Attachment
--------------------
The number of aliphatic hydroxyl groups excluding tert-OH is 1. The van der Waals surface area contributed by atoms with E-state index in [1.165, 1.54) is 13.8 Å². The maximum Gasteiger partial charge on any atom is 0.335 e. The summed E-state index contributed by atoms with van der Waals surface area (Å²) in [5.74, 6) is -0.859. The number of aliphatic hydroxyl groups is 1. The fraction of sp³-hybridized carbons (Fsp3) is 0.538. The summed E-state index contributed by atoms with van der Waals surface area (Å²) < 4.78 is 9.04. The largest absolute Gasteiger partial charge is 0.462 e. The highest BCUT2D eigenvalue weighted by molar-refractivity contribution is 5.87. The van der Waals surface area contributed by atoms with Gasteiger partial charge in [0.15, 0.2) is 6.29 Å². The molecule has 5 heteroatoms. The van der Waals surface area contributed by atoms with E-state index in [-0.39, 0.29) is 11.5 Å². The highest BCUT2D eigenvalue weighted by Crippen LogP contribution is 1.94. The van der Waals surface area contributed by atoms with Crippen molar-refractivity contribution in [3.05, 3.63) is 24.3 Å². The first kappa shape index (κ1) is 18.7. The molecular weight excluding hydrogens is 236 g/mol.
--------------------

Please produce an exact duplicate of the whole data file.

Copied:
The number of aliphatic hydroxyl groups excluding tert-OH is 1. The van der Waals surface area contributed by atoms with E-state index in [1.165, 1.54) is 13.8 Å². The maximum Gasteiger partial charge on any atom is 0.335 e. The summed E-state index contributed by atoms with van der Waals surface area (Å²) in [5.74, 6) is -0.859. The number of aliphatic hydroxyl groups is 1. The fraction of sp³-hybridized carbons (Fsp3) is 0.538. The summed E-state index contributed by atoms with van der Waals surface area (Å²) < 4.78 is 9.04. The largest absolute Gasteiger partial charge is 0.462 e. The highest BCUT2D eigenvalue weighted by molar-refractivity contribution is 5.87. The van der Waals surface area contributed by atoms with Gasteiger partial charge in [0.15, 0.2) is 6.29 Å². The molecule has 5 heteroatoms. The van der Waals surface area contributed by atoms with E-state index in [-0.39, 0.29) is 11.5 Å². The highest BCUT2D eigenvalue weighted by Crippen LogP contribution is 1.94. The van der Waals surface area contributed by atoms with Crippen molar-refractivity contribution in [3.05, 3.63) is 24.3 Å². The first kappa shape index (κ1) is 18.7. The molecular weight excluding hydrogens is 236 g/mol.